How much energy will my solar panels produce?

There are three main aspects that affect the output of a solar panel; these are:

  • The climate where you live

  • Seasonal changes in sunshine

  • The panels you choose to buy

Check out the solar irradiation map below. It shows, for each state how much energy in kilowatt hours (kWh) each kW of installed solar power will produce per day. Note that most panels are 250W-330W which means 1kW is about 3-4 panels.

KW solar power system America

The average daily residential electric usage is 28 kWh. If we take Southern California, for example, you’d need a 6.22 kW system or about 20-25 panels. The figures on the map above are yearly averages;  expect higher output in summer and lower output during the winter.

How do I work out my energy usage?

You can find it on your electric bill, or if you login to your utility’s website. You can also visit cutmybill.com, where you can enter the total dollar amount of your bill and get an accurate estimate on your electric usage based on your utility’s rates. It’ll also tell you which rate plan is cheapest for your usage and show you your estimated savings from a solar system.

What solar incentives are available to me?

Provided you pay taxes you are eligible for the 30% federal solar tax credit. This incentive works by reducing your federal income taxes by 30% of your system’s value (essentially a 30% discount). Many states also offer their own tax credits; in some states upwards of 50% of your solar system cost is covered in tax credits!

Some utilities also offer rebates on the purchase of a solar system, to view your local solar incentives enter your zip code below for a free estimate.

How does solar energy save me money?

Solar energy saves you money by offsetting the cost of energy that you’d otherwise have to purchase from your utility. In most states, this is done through a program called net metering.

Your solar system should be designed to produce more energy than your home needs during the day. This excess power is sent to the grid, and net metering requires your utility to compensate you for it. The rate your utility pays you typically matches the rate you purchase power at. Since solar depends on the sun, your home will still have to draw energy from the grid at night or on cloudier days. The credits you earn from net metering is what compensates for the cost for when you must consume grid energy.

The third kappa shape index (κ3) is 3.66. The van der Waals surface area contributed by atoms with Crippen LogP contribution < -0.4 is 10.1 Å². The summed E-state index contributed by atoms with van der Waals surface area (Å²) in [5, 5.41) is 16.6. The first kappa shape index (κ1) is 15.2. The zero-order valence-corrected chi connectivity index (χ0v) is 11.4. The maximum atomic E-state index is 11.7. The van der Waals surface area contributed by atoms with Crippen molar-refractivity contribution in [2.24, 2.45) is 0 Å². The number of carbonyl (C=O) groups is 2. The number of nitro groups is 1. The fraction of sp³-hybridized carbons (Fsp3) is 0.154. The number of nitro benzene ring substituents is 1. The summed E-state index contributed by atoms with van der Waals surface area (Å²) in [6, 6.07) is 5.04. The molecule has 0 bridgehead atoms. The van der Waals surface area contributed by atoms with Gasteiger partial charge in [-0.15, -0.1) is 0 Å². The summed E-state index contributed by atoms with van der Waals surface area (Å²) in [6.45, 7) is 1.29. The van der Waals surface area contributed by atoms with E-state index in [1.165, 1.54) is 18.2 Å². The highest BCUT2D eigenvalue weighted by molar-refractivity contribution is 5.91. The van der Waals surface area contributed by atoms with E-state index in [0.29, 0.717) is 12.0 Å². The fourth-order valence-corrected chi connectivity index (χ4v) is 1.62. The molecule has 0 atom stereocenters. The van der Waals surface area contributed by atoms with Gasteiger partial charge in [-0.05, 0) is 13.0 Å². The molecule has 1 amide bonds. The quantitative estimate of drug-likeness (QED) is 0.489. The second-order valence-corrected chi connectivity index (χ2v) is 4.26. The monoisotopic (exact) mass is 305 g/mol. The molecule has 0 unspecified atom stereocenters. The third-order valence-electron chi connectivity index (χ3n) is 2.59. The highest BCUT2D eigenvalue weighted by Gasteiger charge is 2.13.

Basic service charge

$10

Electricity Rate

$0.12/kWh (US average)

Electricity drawn from grid

600kWh

Electricity charge

600kWh x $0.12 = $72

Solar exported to grid

600kWh

Value of exported energy

600kWh x $0.12 = $72

Total electric bill

$10 + $72 - $72 = $10

The table above shows net metering in action. You can see how the electricity used is offset by electricity sold back to the grid. All that’s left to pay to the utility is the basic service charge.

Depending on your utility, your rates may be different. However, if you have net metering, the same concept applies.

What happens if I export more solar energy than I consume?

This depends on your power company or the exact legislation of your states net metering laws, however, in most cases any unused net metering credits simply roll over to the next month.

How much do solar panels save?

It isn’t uncommon for many homeowners to save over $100,000 after the 25-year life of their system. This could easily pay for your kids' college education or cover the deposit on a nice home. Enter your zip code below to discover if getting solar panels for your home is right for you.